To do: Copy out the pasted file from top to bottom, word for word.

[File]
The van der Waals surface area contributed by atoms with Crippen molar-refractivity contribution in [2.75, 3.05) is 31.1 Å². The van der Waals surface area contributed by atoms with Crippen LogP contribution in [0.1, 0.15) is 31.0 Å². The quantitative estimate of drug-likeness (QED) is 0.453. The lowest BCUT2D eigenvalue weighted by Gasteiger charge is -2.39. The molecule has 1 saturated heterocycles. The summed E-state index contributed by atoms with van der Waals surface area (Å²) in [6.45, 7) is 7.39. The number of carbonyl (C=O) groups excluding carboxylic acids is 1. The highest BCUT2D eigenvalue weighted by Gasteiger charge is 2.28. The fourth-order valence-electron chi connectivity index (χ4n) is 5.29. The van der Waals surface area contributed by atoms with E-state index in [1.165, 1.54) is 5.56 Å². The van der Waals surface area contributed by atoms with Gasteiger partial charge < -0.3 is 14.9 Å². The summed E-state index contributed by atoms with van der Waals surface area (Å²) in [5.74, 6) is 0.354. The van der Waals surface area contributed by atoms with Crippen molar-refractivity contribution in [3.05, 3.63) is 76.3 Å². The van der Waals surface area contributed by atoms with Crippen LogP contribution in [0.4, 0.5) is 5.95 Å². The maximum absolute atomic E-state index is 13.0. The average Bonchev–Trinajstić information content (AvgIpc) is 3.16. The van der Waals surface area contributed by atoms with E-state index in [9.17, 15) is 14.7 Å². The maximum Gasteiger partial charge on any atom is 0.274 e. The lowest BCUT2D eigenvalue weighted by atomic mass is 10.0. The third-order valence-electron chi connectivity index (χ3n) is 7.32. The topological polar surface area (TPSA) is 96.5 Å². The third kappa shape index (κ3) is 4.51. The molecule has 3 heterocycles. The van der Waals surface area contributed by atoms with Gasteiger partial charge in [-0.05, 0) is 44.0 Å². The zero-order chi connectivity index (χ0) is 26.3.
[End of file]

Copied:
The van der Waals surface area contributed by atoms with Crippen molar-refractivity contribution in [2.75, 3.05) is 31.1 Å². The van der Waals surface area contributed by atoms with Crippen LogP contribution in [0.1, 0.15) is 31.0 Å². The quantitative estimate of drug-likeness (QED) is 0.453. The lowest BCUT2D eigenvalue weighted by Gasteiger charge is -2.39. The molecule has 1 saturated heterocycles. The summed E-state index contributed by atoms with van der Waals surface area (Å²) in [6.45, 7) is 7.39. The number of carbonyl (C=O) groups excluding carboxylic acids is 1. The highest BCUT2D eigenvalue weighted by Gasteiger charge is 2.28. The fourth-order valence-electron chi connectivity index (χ4n) is 5.29. The van der Waals surface area contributed by atoms with E-state index in [1.165, 1.54) is 5.56 Å². The van der Waals surface area contributed by atoms with Gasteiger partial charge < -0.3 is 14.9 Å². The summed E-state index contributed by atoms with van der Waals surface area (Å²) in [5.74, 6) is 0.354. The van der Waals surface area contributed by atoms with Crippen molar-refractivity contribution in [3.05, 3.63) is 76.3 Å². The van der Waals surface area contributed by atoms with Crippen LogP contribution in [0.4, 0.5) is 5.95 Å². The maximum absolute atomic E-state index is 13.0. The average Bonchev–Trinajstić information content (AvgIpc) is 3.16. The van der Waals surface area contributed by atoms with E-state index in [9.17, 15) is 14.7 Å². The maximum Gasteiger partial charge on any atom is 0.274 e. The lowest BCUT2D eigenvalue weighted by atomic mass is 10.0. The third-order valence-electron chi connectivity index (χ3n) is 7.32. The topological polar surface area (TPSA) is 96.5 Å². The third kappa shape index (κ3) is 4.51. The molecule has 3 heterocycles. The van der Waals surface area contributed by atoms with Gasteiger partial charge in [-0.05, 0) is 44.0 Å². The zero-order chi connectivity index (χ0) is 26.3.